At the International Kidney Stone Institute, our goal is nothing less than the cure.

The International Kidney Stone Institute (IKSI) is a charitable organization dedicated to supporting research and education for the detection, management and prevention of kidney stone disease.

Affiliated with IU Health Methodist Hospital and Indiana University School of Medicine, IKSI is a center for excellence in kidney stone disease and independent evaluation of the safety and effectiveness of stone disease treatments.

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Kidney Stone Library

Common Stone Types


Cystine stones account for only one percent of all kidney stones. They form in individuals with a rare inherited metabolic disorder that causes high levels of cystine in the urine. These stones can occur in childhood.

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Nearly 80 percent of all kidney stones are composed of calcium and oxalate. Stones composed of calcium and phosphate are also common. At least half of the people with calcium stones have abnormally high levels of calcium in the urine, a condition called hypercalciuria. This condition can occur due to increased absorption of dietary calcium in the intestine, loss of calcium from bones, or problems with how the kidneys normally control the amount of calcium in the urine. Dietary, metabolic...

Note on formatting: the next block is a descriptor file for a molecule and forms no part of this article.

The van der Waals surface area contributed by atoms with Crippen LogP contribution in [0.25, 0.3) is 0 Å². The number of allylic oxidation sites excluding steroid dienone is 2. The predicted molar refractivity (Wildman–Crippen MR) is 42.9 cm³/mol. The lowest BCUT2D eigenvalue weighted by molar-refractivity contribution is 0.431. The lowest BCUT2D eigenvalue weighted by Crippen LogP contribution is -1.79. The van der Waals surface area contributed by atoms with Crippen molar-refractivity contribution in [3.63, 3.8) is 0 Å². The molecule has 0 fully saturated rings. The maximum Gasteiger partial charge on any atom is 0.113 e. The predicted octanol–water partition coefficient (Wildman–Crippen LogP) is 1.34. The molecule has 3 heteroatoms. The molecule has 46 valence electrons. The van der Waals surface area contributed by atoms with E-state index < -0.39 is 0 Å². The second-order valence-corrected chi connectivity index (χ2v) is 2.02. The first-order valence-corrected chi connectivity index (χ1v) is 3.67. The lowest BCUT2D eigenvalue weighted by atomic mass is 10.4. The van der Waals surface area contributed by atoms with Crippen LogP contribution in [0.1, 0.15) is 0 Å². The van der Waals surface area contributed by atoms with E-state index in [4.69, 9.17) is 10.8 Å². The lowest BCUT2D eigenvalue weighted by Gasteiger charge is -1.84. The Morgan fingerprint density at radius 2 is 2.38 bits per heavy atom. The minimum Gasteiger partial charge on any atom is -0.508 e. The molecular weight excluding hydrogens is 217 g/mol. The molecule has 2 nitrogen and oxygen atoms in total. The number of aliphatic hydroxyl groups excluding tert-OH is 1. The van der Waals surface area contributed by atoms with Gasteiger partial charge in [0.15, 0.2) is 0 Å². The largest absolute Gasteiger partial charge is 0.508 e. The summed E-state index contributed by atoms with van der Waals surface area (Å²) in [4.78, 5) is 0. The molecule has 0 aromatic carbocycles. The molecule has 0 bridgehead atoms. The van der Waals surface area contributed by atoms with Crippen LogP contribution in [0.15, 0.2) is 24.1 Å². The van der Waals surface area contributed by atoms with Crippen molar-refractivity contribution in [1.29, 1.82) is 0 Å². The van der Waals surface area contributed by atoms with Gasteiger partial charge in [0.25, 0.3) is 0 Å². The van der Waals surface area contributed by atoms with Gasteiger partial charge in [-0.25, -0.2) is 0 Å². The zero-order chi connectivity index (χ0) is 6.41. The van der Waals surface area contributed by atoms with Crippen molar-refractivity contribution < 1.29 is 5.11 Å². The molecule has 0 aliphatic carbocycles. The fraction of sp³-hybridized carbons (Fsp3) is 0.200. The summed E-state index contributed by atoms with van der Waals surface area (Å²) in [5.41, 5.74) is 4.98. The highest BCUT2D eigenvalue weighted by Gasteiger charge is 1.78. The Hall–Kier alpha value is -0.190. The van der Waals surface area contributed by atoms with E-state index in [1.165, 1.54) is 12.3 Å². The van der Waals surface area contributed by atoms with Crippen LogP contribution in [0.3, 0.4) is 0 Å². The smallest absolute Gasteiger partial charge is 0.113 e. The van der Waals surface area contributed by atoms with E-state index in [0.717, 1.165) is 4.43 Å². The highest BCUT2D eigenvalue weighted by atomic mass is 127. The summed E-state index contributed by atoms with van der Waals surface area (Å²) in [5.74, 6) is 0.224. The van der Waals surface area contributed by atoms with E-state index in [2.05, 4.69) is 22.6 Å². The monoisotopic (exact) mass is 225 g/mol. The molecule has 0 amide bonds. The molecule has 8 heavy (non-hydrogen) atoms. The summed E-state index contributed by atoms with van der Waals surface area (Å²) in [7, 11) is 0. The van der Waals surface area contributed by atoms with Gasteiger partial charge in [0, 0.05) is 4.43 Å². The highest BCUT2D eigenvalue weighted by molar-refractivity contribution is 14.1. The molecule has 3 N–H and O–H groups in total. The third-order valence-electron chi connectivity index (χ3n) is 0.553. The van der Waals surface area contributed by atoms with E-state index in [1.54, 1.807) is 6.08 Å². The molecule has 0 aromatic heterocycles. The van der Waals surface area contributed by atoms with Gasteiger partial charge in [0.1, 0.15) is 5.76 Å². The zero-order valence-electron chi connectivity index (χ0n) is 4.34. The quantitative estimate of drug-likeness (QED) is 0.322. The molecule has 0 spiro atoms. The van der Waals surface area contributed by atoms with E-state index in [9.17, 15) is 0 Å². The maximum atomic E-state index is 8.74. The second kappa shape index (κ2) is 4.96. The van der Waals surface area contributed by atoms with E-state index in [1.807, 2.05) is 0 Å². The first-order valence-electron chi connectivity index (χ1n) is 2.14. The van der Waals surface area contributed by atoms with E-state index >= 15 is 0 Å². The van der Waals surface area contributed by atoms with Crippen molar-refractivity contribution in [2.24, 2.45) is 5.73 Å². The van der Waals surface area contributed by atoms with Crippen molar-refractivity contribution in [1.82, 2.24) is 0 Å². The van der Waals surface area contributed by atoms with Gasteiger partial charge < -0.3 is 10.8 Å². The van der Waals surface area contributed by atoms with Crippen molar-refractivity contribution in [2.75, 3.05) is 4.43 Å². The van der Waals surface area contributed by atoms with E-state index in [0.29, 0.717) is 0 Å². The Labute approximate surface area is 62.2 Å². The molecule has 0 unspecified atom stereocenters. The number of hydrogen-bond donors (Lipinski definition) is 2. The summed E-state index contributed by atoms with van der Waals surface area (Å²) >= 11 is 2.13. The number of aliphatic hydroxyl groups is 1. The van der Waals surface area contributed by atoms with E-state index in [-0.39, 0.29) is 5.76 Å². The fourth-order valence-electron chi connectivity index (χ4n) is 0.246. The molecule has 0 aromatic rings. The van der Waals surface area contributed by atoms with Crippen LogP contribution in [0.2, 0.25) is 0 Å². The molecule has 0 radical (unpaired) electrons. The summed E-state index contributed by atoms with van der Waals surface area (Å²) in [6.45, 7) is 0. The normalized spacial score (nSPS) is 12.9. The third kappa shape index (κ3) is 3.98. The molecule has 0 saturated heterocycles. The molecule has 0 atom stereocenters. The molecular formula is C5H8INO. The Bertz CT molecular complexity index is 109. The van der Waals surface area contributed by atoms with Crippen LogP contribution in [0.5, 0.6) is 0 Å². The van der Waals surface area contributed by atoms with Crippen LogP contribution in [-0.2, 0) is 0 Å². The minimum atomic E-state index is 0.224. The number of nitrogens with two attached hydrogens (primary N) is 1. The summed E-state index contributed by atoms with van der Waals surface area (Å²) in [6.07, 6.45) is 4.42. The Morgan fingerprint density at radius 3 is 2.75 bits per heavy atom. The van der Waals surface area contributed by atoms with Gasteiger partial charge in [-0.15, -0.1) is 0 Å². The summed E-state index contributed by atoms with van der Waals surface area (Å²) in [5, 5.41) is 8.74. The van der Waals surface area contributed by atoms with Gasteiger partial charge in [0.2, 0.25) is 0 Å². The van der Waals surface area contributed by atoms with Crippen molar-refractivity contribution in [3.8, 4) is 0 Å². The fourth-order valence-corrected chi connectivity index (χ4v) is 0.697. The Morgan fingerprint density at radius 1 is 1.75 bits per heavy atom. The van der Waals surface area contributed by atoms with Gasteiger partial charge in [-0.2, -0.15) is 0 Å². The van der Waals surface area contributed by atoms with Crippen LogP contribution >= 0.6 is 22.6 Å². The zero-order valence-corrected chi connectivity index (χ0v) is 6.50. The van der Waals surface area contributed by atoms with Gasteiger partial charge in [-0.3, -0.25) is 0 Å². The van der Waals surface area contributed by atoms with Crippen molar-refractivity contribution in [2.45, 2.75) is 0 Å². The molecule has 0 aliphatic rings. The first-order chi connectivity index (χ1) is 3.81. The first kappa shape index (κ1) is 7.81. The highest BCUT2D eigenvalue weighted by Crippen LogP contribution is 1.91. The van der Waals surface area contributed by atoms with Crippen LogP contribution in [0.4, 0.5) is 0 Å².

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Struvite stones are composed of mixtures of magnesium, ammonium, phosphate and calcium carbonate phosphate crystals. These stones develop as a consequence of recurrent or chronic urinary tract infections. Struvite stones can grow very large, forming a mineral cast (staghorn stone) that fills the urine collection space.

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Uric acid is produced when the body metabolizes protein. Humans have a level of uric acid that is 10 times greater than other mammals. Urine becomes saturated with uric acid when the pH drops below 5.5. Individuals are more prone to develop uric acid stones when they ingest large amounts of protein, such as that found in red meat or poultry. Uric acid stones are also found more commonly in those individuals who have received chemotherapy or suffer from gout. Rarely, uric acid stones...

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Kidney stones can occur as a result of medication therapy. An example is the occurrence of indinavir stones in patients treated with this medication for human immunodeficiency virus (HIV). Rarely, stones have been discovered among individuals who ingest large quantities of cough medicine containing guaifenesin or ephedrine. More recently, topirimate or Topamax, a medication used to treat patients who suffer from seizures or migraine headaches, has been implicated in stone formation....

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